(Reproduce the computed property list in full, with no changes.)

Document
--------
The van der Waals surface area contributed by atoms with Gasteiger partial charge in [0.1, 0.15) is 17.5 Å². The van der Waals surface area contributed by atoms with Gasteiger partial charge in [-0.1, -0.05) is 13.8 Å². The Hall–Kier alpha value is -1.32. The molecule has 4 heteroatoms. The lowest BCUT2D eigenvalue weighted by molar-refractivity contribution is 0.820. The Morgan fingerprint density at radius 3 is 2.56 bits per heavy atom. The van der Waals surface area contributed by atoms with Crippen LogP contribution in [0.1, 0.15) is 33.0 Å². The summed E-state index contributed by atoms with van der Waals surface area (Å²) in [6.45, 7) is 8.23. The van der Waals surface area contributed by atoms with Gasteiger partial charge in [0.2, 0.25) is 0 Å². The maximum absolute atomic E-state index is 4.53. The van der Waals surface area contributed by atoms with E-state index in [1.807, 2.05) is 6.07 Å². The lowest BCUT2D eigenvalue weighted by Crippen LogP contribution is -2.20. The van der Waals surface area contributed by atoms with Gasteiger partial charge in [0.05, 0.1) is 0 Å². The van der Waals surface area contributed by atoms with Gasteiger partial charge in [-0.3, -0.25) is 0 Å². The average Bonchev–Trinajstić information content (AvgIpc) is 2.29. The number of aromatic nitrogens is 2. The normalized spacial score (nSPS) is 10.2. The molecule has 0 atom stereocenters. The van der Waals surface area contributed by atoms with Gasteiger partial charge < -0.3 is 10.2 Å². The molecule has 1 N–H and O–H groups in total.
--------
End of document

The van der Waals surface area contributed by atoms with Gasteiger partial charge in [0.1, 0.15) is 17.5 Å². The van der Waals surface area contributed by atoms with Gasteiger partial charge in [-0.1, -0.05) is 13.8 Å². The Hall–Kier alpha value is -1.32. The molecule has 4 heteroatoms. The lowest BCUT2D eigenvalue weighted by molar-refractivity contribution is 0.820. The Morgan fingerprint density at radius 3 is 2.56 bits per heavy atom. The van der Waals surface area contributed by atoms with Crippen LogP contribution in [0.1, 0.15) is 33.0 Å². The summed E-state index contributed by atoms with van der Waals surface area (Å²) in [6.45, 7) is 8.23. The van der Waals surface area contributed by atoms with Gasteiger partial charge in [0.2, 0.25) is 0 Å². The maximum absolute atomic E-state index is 4.53. The van der Waals surface area contributed by atoms with E-state index in [1.807, 2.05) is 6.07 Å². The lowest BCUT2D eigenvalue weighted by Crippen LogP contribution is -2.20. The van der Waals surface area contributed by atoms with Gasteiger partial charge in [0.05, 0.1) is 0 Å². The van der Waals surface area contributed by atoms with Gasteiger partial charge in [-0.3, -0.25) is 0 Å². The average Bonchev–Trinajstić information content (AvgIpc) is 2.29. The number of aromatic nitrogens is 2. The normalized spacial score (nSPS) is 10.2. The molecule has 0 atom stereocenters. The van der Waals surface area contributed by atoms with Gasteiger partial charge < -0.3 is 10.2 Å². The molecule has 1 N–H and O–H groups in total.